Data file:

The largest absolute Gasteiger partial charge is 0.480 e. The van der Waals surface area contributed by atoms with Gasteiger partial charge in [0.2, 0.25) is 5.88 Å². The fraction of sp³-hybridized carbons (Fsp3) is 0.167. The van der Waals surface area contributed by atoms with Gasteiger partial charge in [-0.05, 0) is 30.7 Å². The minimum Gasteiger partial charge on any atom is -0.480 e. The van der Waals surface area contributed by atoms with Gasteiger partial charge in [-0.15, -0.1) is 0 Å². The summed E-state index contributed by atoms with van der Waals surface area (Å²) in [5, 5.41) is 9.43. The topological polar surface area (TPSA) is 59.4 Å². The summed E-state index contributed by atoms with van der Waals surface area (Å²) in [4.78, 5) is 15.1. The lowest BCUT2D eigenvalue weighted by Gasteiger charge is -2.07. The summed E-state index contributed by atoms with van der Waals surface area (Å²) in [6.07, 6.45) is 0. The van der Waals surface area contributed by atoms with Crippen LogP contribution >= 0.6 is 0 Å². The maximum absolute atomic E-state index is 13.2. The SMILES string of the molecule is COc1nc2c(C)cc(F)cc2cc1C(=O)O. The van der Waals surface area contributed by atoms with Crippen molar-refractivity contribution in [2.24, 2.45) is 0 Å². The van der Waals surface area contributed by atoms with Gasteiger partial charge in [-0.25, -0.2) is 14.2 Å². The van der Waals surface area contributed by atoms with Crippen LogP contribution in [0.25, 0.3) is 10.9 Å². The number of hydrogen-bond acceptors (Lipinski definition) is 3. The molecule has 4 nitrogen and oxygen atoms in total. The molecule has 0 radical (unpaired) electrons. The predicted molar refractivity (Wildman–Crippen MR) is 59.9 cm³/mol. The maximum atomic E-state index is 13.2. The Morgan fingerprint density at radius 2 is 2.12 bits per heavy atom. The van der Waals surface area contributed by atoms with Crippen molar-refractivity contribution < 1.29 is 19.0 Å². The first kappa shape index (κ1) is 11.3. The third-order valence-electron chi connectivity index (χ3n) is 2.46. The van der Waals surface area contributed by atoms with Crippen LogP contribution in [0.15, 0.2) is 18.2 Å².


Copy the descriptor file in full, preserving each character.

The largest absolute Gasteiger partial charge is 0.480 e. The van der Waals surface area contributed by atoms with Gasteiger partial charge in [0.2, 0.25) is 5.88 Å². The fraction of sp³-hybridized carbons (Fsp3) is 0.167. The van der Waals surface area contributed by atoms with Gasteiger partial charge in [-0.05, 0) is 30.7 Å². The minimum Gasteiger partial charge on any atom is -0.480 e. The van der Waals surface area contributed by atoms with Gasteiger partial charge in [-0.15, -0.1) is 0 Å². The summed E-state index contributed by atoms with van der Waals surface area (Å²) in [5, 5.41) is 9.43. The topological polar surface area (TPSA) is 59.4 Å². The summed E-state index contributed by atoms with van der Waals surface area (Å²) in [4.78, 5) is 15.1. The lowest BCUT2D eigenvalue weighted by Gasteiger charge is -2.07. The summed E-state index contributed by atoms with van der Waals surface area (Å²) in [6.07, 6.45) is 0. The van der Waals surface area contributed by atoms with Crippen LogP contribution >= 0.6 is 0 Å². The maximum absolute atomic E-state index is 13.2. The SMILES string of the molecule is COc1nc2c(C)cc(F)cc2cc1C(=O)O. The van der Waals surface area contributed by atoms with Crippen molar-refractivity contribution in [2.24, 2.45) is 0 Å². The van der Waals surface area contributed by atoms with Gasteiger partial charge in [-0.25, -0.2) is 14.2 Å². The van der Waals surface area contributed by atoms with Crippen LogP contribution in [0.25, 0.3) is 10.9 Å². The number of hydrogen-bond acceptors (Lipinski definition) is 3. The molecule has 4 nitrogen and oxygen atoms in total. The molecule has 0 radical (unpaired) electrons. The predicted molar refractivity (Wildman–Crippen MR) is 59.9 cm³/mol. The maximum atomic E-state index is 13.2. The Morgan fingerprint density at radius 2 is 2.12 bits per heavy atom. The van der Waals surface area contributed by atoms with Crippen molar-refractivity contribution < 1.29 is 19.0 Å². The first kappa shape index (κ1) is 11.3. The third-order valence-electron chi connectivity index (χ3n) is 2.46. The van der Waals surface area contributed by atoms with Crippen LogP contribution in [0.15, 0.2) is 18.2 Å².